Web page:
In Grand Theft Terra Firma, settler artists David Campion and Sandra Shields appropriate the visual language of digital gaming to reframe the colonial settlement of Canada as a complex heist masterminded by criminals in London and played out on the ground by a gang of racist thieves. Combining photography, installation, and performance, the work utilizes gaming and humor to tackle settler responsibility and contest the celebratory versions of colonial history. Large-scale photographic portraits of game characters—archetypes like The Royal Engineer, The Pioneer and The Whiskey Trader—subvert our understanding of their role in the conquest of new lands and point to the ubiquity of these archetypes in the narrative of Canadian history. A series of photographs mimicking “screen shots” represent decisive game play moments for the characters, which are also key moments in local history. Achieved in collaboration with members of Stó:lō Nation, these photos portray the perpetrators in period costume while Indigenous people wear contemporary clothes, emphasizing the impact of past events on present-day communities. Installation elements, like a reproduction of the backdrop used by an early Fraser Valley photographer that appears in the game character portraits, connect the photographic works to the gallery. Blending fictional characters with elements drawn from historical record, the artists create an ambiguous space where audiences are asked to consider their own relationship to colonial practices.
Emerging Coast Salish artist Carrielynn Victor presents Poison, Pattern, Paradigm. The artist has created this new body of work utilizing traditional formal elements from Stó:lō culture—the crescent, the trigon, and the chevron— in a series of vibrant paintings that recount aspects of Stó:lō stories and worldview, while simultaneously drawing from her lived experience and our collective immersion in popular culture. Victor is an artist, fisher, plant harvester and medicines practitioner whose work fuses ancestral knowledge and a deep connection to her culture with contemporary techniques and styles. Her practice considers gender and sexuality, community, interconnectedness, land, and sustainability. Victor has been active as an artist for over a decade, and this exhibition will be the first solo presentation of her work.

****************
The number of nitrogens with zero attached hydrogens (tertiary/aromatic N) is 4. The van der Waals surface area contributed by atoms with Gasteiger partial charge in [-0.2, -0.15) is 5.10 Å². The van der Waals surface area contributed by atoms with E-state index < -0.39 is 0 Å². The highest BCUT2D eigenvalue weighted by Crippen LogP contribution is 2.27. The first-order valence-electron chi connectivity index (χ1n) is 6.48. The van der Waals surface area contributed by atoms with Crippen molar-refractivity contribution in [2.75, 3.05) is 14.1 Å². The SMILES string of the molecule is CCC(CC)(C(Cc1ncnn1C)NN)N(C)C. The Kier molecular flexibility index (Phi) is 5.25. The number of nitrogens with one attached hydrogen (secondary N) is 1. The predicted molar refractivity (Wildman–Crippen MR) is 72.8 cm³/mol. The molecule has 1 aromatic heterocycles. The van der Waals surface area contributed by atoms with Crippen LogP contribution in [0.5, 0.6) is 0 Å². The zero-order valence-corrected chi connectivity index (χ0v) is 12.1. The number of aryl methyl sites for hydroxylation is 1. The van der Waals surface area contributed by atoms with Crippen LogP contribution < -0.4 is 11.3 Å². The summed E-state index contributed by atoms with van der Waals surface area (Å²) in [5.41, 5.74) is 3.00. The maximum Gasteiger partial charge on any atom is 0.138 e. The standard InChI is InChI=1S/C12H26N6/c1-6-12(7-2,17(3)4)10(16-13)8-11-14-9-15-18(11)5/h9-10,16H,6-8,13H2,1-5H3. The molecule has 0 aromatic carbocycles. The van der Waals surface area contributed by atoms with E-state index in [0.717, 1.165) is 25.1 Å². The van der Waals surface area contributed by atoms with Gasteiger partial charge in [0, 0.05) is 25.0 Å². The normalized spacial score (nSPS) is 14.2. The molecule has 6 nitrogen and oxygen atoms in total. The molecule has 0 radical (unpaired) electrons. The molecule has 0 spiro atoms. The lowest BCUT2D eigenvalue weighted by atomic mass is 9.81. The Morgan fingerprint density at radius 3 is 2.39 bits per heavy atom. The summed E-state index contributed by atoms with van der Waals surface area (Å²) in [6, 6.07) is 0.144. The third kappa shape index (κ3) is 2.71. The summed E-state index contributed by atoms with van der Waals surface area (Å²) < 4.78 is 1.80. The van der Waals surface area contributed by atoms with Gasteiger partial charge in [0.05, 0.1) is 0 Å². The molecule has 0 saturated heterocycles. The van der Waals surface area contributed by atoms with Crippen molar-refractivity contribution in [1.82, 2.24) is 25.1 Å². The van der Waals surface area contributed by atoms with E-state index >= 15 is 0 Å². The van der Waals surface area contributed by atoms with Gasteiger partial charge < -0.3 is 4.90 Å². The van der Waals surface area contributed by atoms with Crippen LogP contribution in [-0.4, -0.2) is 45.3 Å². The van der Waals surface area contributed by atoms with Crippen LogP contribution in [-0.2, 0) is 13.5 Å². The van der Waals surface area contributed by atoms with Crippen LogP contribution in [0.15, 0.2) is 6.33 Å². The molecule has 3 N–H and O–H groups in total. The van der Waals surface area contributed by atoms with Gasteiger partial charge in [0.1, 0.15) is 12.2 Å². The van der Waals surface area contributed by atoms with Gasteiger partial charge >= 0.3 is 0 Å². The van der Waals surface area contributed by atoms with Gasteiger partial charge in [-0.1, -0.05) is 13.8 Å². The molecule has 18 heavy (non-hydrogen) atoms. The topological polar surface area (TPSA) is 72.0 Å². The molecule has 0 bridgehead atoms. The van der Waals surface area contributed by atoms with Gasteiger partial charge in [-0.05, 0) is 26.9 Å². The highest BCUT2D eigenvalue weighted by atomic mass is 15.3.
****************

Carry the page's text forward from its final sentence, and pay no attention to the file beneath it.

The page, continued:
Lyndl Hall’s Stretchers, Headers & Footnotes examines the role of the red brick building in colonial expansion. Hall’s research is based on two case studies: the Clayburn/Kilgard brickworks of the Fraser Valley, and the City Hall in Pietermaritzburg, KwaZulu Natal, South Africa, the largest red brick building in the southern hemisphere. These disparate sites mirror the establishment of British rule through industry, bureaucracy, and architecture. Brick is both a literal and figurative building block for an empire fashioned out of the clay of foreign lands. The exhibition consists of a series of drawings, installation elements and book works that consider the materials that document and stand for the processes of colonization. Like Grand Theft Terra Firma, historical documents are the groundwork for artistic expression and underscore The Reach’s function as both an art gallery and museum. Hall’s works draw heavily on the Archives of the Reach Gallery Museum as well as the Pietermaritzburg Archives.
A series of public programs to coincide with this season of exhibitions. The Reach has hired an Indigenous Curatorial Intern, with Young Canada Works Building Careers in Heritage funding. Andrea Smith is Stó:lō from the Skowkale First Nation and a recent UFV graduate. She provides assistance in further development and delivery of our 2017 Winter/Spring public programs: